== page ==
Posted: Dec 2, 2011 12:24 AM by Nancy Chen
Updated: Dec 2, 2011 8:11 AM
Something as simple as swimming in the ocean can be extraordinarily complicated for anyone who has lost an arm or a leg, but some Cal Poly engineering students are trying to make the impossible possible by creating prosthetic limbs for wounded veterans.
In a program called Quality of Life Plus (QL+), Cal Poly seniors work together for about a year to create prosthetic limbs for clients--usually veterans wounded in battle--so they're able to enjoy specific activities like golfing, scuba diving and hockey.
The attachments are free to their recipients; the four-year-old nonprofit is in part funded by Jon N. Monett, a Cal Poly engineering graduate who is a retired senior CIA executive and the founder of QL+.
Projects displayed in an expo Thursday included a metal attachment to allow someone who lost his leg in an IED explosion to play hockey, a prosthetic for an amputee to scuba dive, a wheelchair lift to let someone sit on the grass and a device to keep someone from rolling downhill in a wheelchair.
"They were very active sports-related and competitive people," said Dr. Tom Mase, the director of the QL+ lab. "You don't end up in those positions without being that way. So when they're injured, they come back, and they want to get that flair back in them."
Clients typically come to the lab from all across the country and provide an idea of exactly what they are looking for; lab participants call them "challengers" and begin with research into the injury.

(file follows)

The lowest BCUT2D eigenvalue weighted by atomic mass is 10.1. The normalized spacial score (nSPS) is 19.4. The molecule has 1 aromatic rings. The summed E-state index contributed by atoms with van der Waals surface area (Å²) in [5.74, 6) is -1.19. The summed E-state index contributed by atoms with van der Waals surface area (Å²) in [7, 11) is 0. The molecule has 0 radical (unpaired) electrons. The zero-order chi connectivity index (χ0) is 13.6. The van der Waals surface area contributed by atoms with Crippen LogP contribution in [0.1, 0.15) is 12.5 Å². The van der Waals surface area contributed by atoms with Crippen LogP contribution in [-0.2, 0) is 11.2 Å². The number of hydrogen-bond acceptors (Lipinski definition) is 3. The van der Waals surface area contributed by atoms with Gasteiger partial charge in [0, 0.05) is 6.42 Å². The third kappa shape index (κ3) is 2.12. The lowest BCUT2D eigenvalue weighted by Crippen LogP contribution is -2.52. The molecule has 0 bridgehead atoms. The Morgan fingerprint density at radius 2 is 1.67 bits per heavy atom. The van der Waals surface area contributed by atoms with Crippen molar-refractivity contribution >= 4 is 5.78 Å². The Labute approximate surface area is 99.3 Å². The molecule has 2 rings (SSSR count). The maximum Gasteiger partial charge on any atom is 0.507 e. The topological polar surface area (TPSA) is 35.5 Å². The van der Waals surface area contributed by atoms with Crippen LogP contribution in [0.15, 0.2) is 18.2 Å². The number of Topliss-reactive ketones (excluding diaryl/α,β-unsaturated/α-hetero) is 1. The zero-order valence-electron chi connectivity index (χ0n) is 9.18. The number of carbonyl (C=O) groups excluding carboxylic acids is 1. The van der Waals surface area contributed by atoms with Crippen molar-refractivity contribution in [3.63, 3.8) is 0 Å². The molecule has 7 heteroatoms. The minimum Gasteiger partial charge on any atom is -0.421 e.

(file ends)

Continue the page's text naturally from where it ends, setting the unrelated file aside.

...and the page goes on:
"The software is where the ideas are born for us," said Cal Poly senior Kit Perkins, who worked on a prosthetic hockey leg. "We start with a two-dimensional drawing and expand it to 3D parts."
Hundreds of hours later, their designs are made into reality by a machine on campus. Perkins estimates he's spent up to 800 hours in the past few months on his project for his challenger, who lives in Washington, D.C.
At one point, Perkins traveled to Washington, D.C. to visit his client in person and do fittings in person.
Another project this year were prosthetic arms used for golfing for someone who is a double amputee; because the project was initially started without a client, it was eventually designed around Jim Taylor, a Washington state golfer who has gotten 17 hole-in-ones and is a 12 handicap.
"I lost my arms when I was ten years old," he said. "I got a hold of a 7,300 volt power line. That will do a job."
Taylor, known as a top amputee golfer, said he had crafted his own hooks to use on the green and has been waiting for a product like what the Cal Poly students designed for years now. He said he worked with students so they know would know the importance of designing something like this after someone loses a limb.
"My gosh," he said. "It absolutely destroys a person's imagination of what they're going to have to deal with for the rest of their lives."
At Cal Poly, the saying goes that students learn by doing. And in this case, their learning is helping people do.
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